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Oil executive David Horgan yearns, almost, for the good old days of former Iraqi dictator Saddam Hussain.
“Saddam was reasonably effective — obviously a dictator and unjust. [Current prime minister] Nour al-Maliki has not even had the efficiency of the Ba’ath party,” said Mr. Horgan, managing director of Petrel Resources Plc., which has operations in the country. “They have been arbitrary, corrupt and ineffective. The net result is that it was an event waiting to happen.”
An insurgency that has been simmering for months boiled over this week when Sunni militia groups took control of vast tracts of land in Iraq, effectively erasing the Iraq-Syria border and declared a caliphate in the area it controls.
Dublin-based Petrel Resources has been unable to access its block located in a desert in western Iraq, potentially a “multi-billion barrel oil and gas field,” according to the company.
“It is in a desert area, so nobody really controls it. But the access areas are in the control of Sunni militia,” Mr. Horgan said in a telephone interview from his Dublin office.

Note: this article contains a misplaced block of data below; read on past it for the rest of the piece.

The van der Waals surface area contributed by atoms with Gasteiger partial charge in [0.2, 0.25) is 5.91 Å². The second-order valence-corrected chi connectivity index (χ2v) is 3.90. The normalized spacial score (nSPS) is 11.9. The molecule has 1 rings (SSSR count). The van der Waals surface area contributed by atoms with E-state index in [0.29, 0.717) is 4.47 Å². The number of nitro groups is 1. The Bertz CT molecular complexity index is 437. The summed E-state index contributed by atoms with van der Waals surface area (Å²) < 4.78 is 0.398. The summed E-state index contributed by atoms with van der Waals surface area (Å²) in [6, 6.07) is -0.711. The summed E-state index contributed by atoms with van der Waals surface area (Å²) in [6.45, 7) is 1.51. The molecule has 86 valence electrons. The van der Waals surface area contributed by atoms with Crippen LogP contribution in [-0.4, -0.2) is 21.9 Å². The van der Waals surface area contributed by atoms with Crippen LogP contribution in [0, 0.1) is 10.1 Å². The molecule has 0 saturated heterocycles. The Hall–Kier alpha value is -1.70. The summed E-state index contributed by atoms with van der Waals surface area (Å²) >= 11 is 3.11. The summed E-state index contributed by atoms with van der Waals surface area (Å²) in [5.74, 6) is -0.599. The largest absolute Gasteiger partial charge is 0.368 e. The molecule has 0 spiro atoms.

Petrel, which has invested US$10-million in the country, was planning to send contractors into the field for seismic work before the insurgency put paid to those plans. The company is also drilling in the relatively peaceful Wasit region in the east in collaboration with TSX-listed Oryx Petroleum Corp. Petrel also worked on a US$250-million project to boost oil production from 50,000 barrels per day to more than 200,000 bpd in the western desert between 2004-2011.
A frequent visitor to Iraq from 1999 to 2005, Mr. Horgan has seen the country’s landscape change after the U.S. invasion of the country in 2003, which toppled Saddam Hussain’s regime.
“Under Saddam it was quite safe — you only had one gangster to deal with. But [after the war] we had lots of interesting experiences with Sunni milita, former Iraqi army and Islamists.”
Oil companies such as Petrel are nervously watching the crisis unfold in the Middle East country, especially as Prime Minister Al-Maliki and his federal government in Baghdad have been ineffective to date in defending parts of the country, although oil infrastructure in the south that provides the bulk of the country’s 3.3 million bpd production remains untouched.
ay Park, a Canadian energy lawyer, says his international clients are looking over their contract clauses to see if they can invoke the force majeure clause, which frees parties from obligation in the event of major incidents such as wars or insurgencies.
“We have now clients looking at the impact of what’s happened and assessing how it affects their own operations,” he said.
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